I've now shown you the, the walking
bassline and comping.
Now, obviously, when you're playing in a
solo situation or
if you're the, the main accompanist,
maybe you're working with another guitar
player you're, you're gonna use the bass.
You're gonna do the walking bassline.
When you play with a group,
when you've got a bass player, that's the
bass player's, player's job.
So, everything, all the same things apply.
The only thing you do is you don't play
Don't step on his toes.
So instead of you playing the bass.
You don't have to do that.
In fact, don't do that, because he's doing
That's the bass player's job.
So you, you just do the comping.
Those inner voicings.
That's all you need to do because the bass
player's doing this.
Without the base player, you just play
this brings us into another area that's
It's always, it's something, I'm asked a
lot by guitar players.
They say, I have a problem when I'm
playing with a piano player because,
harmonically, we clash with each other.
Now, provided you and the piano player are
playing the same chords,
it doesn't matter really what inversion,
inversions you use.
If you really stick to this kind of
It doesn't matter what inversions and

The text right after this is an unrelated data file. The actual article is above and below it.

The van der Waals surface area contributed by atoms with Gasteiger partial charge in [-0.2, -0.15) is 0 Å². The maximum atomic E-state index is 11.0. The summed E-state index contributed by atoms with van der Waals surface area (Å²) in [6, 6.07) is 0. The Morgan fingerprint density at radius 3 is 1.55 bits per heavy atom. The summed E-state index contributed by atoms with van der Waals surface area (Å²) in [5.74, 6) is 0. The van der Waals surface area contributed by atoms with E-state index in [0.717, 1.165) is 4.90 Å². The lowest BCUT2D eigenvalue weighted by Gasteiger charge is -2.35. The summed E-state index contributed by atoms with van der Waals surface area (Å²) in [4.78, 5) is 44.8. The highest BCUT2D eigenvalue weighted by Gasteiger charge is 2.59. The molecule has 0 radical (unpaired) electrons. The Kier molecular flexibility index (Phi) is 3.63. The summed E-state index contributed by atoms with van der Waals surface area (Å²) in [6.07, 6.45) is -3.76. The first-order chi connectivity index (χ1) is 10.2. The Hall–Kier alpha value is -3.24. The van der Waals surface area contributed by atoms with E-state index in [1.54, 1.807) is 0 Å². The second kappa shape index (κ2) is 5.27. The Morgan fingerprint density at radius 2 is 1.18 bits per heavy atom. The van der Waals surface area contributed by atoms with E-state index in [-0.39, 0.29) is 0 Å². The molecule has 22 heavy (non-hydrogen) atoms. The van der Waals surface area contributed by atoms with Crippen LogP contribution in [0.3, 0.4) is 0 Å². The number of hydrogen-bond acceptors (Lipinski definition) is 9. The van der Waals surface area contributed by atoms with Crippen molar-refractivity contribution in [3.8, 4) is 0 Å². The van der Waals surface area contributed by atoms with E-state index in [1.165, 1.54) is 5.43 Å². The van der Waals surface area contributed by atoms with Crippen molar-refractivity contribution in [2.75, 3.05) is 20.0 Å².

add-ons the, the piano player's gonna do
cannot clash because you are playing the
very basic harmonies of this.
If you play like a, a four on the bar, a
Freddie Green type rhythm.
Just stick to those inner notes.
Whatever the piano player's playing, you
player can play all kind of added
inversions and, and things.
It won't aff,
won't have any effect because these are
the basic notes within the chord.
You're, you're, you're steering clear of
the bass note, the root note,
because the bass player is doing that.
So you're, you're not getting in the way
of the bass player and
this way you're not getting in the way of
the piano player, too.
So you can be in this little safe
territory here when
you're playing in a piano bass drum's
The only thing that can trip things up is,
you, you can, you can clash that way.
But one of the most important things about
playing music is listening.
Alway, when you're playing, you must
always keep your ears open as well.
Always hear what's going on.
It's no good just kind of getting your
head down and, and playing when you're
with other people.
You gotta hear what's going on because
it's a, it's a, it's a group effort.
It's it's communicating with each other,
but that should work.
In fact, it does work.
Just play these, these kind of,
inversions with the piano, and it will not
clash, cannot clash.
Stay out the piano player's way.
But when you're on your own, you can.
You can do the whole thing.
You're the man.
Now these two note clusters that I'm
playing here, they're our old friends,
the tenth and the seventh in here.
Now, it doesn't matter what finger, finger
I use here.
Remember I was talking about that right
from the beginning.
Don't think of that, just think of the
It doesn't matter.
It's not like you're having to learn lots
of different shapes.
You're not having to learn lots of
Not new, you're not learning any new stuff
You already know this.
It's not like, now.
I'm not showing you half a dozen
more chord shapes now.
I'm just showing you
that's the notes.
Use whichever fingers you like.
>> Teach the world.